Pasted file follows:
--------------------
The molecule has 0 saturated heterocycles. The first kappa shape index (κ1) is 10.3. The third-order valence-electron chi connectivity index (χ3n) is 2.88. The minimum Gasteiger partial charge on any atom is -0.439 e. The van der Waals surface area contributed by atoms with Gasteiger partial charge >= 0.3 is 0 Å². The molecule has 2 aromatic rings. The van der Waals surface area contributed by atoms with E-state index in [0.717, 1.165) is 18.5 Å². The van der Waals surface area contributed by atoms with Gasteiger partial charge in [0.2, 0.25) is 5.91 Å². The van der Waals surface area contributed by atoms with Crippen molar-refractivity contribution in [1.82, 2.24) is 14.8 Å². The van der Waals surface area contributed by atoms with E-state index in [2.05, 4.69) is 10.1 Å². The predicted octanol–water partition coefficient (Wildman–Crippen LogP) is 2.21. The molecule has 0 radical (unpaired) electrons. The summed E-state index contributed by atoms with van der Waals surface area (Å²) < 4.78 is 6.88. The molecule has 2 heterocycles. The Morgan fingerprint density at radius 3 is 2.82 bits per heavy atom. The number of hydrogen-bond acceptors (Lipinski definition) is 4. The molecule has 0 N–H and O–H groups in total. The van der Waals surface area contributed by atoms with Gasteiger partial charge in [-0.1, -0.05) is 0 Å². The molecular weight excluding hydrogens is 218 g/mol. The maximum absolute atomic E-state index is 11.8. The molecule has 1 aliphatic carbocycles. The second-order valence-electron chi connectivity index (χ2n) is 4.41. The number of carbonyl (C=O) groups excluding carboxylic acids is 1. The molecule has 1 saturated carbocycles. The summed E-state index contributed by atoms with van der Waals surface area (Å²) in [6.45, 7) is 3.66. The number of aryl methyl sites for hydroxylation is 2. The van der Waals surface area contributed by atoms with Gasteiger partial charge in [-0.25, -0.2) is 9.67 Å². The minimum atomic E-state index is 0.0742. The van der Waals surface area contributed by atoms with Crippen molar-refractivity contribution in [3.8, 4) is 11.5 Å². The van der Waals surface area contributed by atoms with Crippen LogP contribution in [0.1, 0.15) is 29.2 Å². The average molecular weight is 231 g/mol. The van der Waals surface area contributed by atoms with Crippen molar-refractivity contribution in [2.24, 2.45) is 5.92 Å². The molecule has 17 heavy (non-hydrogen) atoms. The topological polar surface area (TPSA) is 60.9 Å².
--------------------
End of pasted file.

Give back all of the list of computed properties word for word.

The molecule has 0 saturated heterocycles. The first kappa shape index (κ1) is 10.3. The third-order valence-electron chi connectivity index (χ3n) is 2.88. The minimum Gasteiger partial charge on any atom is -0.439 e. The van der Waals surface area contributed by atoms with Gasteiger partial charge >= 0.3 is 0 Å². The molecule has 2 aromatic rings. The van der Waals surface area contributed by atoms with E-state index in [0.717, 1.165) is 18.5 Å². The van der Waals surface area contributed by atoms with Gasteiger partial charge in [0.2, 0.25) is 5.91 Å². The van der Waals surface area contributed by atoms with Crippen molar-refractivity contribution in [1.82, 2.24) is 14.8 Å². The van der Waals surface area contributed by atoms with E-state index in [2.05, 4.69) is 10.1 Å². The predicted octanol–water partition coefficient (Wildman–Crippen LogP) is 2.21. The molecule has 0 radical (unpaired) electrons. The summed E-state index contributed by atoms with van der Waals surface area (Å²) < 4.78 is 6.88. The molecule has 2 heterocycles. The Morgan fingerprint density at radius 3 is 2.82 bits per heavy atom. The number of hydrogen-bond acceptors (Lipinski definition) is 4. The molecule has 0 N–H and O–H groups in total. The van der Waals surface area contributed by atoms with Gasteiger partial charge in [-0.1, -0.05) is 0 Å². The molecular weight excluding hydrogens is 218 g/mol. The maximum absolute atomic E-state index is 11.8. The molecule has 1 aliphatic carbocycles. The second-order valence-electron chi connectivity index (χ2n) is 4.41. The number of carbonyl (C=O) groups excluding carboxylic acids is 1. The molecule has 1 saturated carbocycles. The summed E-state index contributed by atoms with van der Waals surface area (Å²) in [6.45, 7) is 3.66. The number of aryl methyl sites for hydroxylation is 2. The van der Waals surface area contributed by atoms with Gasteiger partial charge in [-0.25, -0.2) is 9.67 Å². The minimum atomic E-state index is 0.0742. The van der Waals surface area contributed by atoms with Crippen molar-refractivity contribution in [3.8, 4) is 11.5 Å². The van der Waals surface area contributed by atoms with Crippen LogP contribution in [0.1, 0.15) is 29.2 Å². The average molecular weight is 231 g/mol. The van der Waals surface area contributed by atoms with Crippen molar-refractivity contribution in [2.24, 2.45) is 5.92 Å². The molecule has 17 heavy (non-hydrogen) atoms. The topological polar surface area (TPSA) is 60.9 Å².